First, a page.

Changing User Behavior is Key to the Malware Protection Process

By Chris Morales ·

My colleague, Ryan Smith, recently wrote about Defense in Depth and talked about the fact that, regardless of how many tools and techniques an organization implements to prevent infection through malware, they won’t be able to stop every infection. I agree, and would take that a step further to say that it’s practical to assume a certain percentage of systems will be infected at some point during the course of a year. Therefore, it’s extremely important to create a methodology so that you can find infections within a reasonable timeframe and mitigate the loss of information associated with a breach.

Here are two long-term strategies that you can implement and develop over the course of time.

  1. Information policy - Compensation tied to security metrics is a strong initial method to create change in company culture. Metrics should be simple and address basic security requirements that can be easily measured, such as total number of system vulnerabilities. If incentive compensation isn’t your organization’s bag, at a minimum you should create and notify employees of a policy to conduct regular, unannounced social engineering tests. The results of the tests should be immediately returned to employees along with information about further security training, as required.Information policy won’t ensure the safety of your organization, but it will help reduce the footprint of exposure through a very common method of infection: users accepting malicious email or clicking through to malicious sites unintentionally while surfing the Internet.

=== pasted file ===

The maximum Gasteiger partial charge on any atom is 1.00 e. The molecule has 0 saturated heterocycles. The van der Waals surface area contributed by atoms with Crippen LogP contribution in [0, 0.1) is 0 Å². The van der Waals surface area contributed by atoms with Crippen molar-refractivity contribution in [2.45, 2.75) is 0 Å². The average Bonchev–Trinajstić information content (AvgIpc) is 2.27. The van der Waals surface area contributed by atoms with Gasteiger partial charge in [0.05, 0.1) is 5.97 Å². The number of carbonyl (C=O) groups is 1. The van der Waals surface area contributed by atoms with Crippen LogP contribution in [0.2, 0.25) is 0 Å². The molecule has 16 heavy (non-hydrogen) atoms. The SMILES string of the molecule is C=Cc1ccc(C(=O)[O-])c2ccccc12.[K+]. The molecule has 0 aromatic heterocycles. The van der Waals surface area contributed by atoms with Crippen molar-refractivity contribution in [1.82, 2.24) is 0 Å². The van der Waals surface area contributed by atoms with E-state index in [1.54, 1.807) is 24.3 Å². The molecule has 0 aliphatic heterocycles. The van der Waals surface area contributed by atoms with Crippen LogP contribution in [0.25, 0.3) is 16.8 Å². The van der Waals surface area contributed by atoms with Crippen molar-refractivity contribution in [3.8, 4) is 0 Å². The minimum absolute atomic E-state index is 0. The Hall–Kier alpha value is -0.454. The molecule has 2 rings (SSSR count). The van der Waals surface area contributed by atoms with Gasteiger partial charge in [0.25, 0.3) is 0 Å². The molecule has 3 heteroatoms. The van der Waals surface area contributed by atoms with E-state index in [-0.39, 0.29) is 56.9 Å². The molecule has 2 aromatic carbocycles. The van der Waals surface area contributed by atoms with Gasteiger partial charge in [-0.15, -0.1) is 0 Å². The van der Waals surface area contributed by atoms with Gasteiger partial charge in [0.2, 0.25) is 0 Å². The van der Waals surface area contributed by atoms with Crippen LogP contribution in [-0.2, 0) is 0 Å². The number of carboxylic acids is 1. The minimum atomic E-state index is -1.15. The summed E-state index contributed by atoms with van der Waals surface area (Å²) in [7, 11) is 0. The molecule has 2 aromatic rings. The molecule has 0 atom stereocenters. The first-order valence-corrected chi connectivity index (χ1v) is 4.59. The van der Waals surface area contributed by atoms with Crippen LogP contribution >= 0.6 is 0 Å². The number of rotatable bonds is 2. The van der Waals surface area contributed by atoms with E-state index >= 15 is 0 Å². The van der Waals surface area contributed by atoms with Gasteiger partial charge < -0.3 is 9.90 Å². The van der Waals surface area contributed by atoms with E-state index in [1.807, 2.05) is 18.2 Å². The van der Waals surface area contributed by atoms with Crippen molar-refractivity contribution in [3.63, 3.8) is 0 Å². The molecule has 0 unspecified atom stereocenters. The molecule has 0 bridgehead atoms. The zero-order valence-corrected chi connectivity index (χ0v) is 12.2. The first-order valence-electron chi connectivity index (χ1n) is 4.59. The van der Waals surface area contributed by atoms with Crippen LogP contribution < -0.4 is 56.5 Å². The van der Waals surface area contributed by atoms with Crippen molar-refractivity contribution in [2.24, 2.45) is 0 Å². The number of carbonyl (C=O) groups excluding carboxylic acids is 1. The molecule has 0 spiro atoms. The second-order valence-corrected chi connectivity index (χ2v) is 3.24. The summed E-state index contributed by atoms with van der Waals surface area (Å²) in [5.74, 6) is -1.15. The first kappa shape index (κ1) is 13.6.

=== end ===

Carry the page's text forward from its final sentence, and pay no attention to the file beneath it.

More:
2. Define the access of confidential data - Data policies need to define what constitutes critical data, who has access to the data, and where and how the specific data should be stored. The goal is to know who and what the real threats are in order to identify the risk. By removing the ability of most users to access confidential data, you can focus your efforts on more stringent requirements for those users and systems that do have confidential data, helping you to avoid a costly breach.
Information policy and defining (and limiting) the access of confidential data will enable you to change user behavior so that you can minimize the threat, and respond more quickly as infections occur. There are also some tools and techniques that you can use in the short-term to quickly to address the current infection of systems. I’ll talk about those in my next blog posting.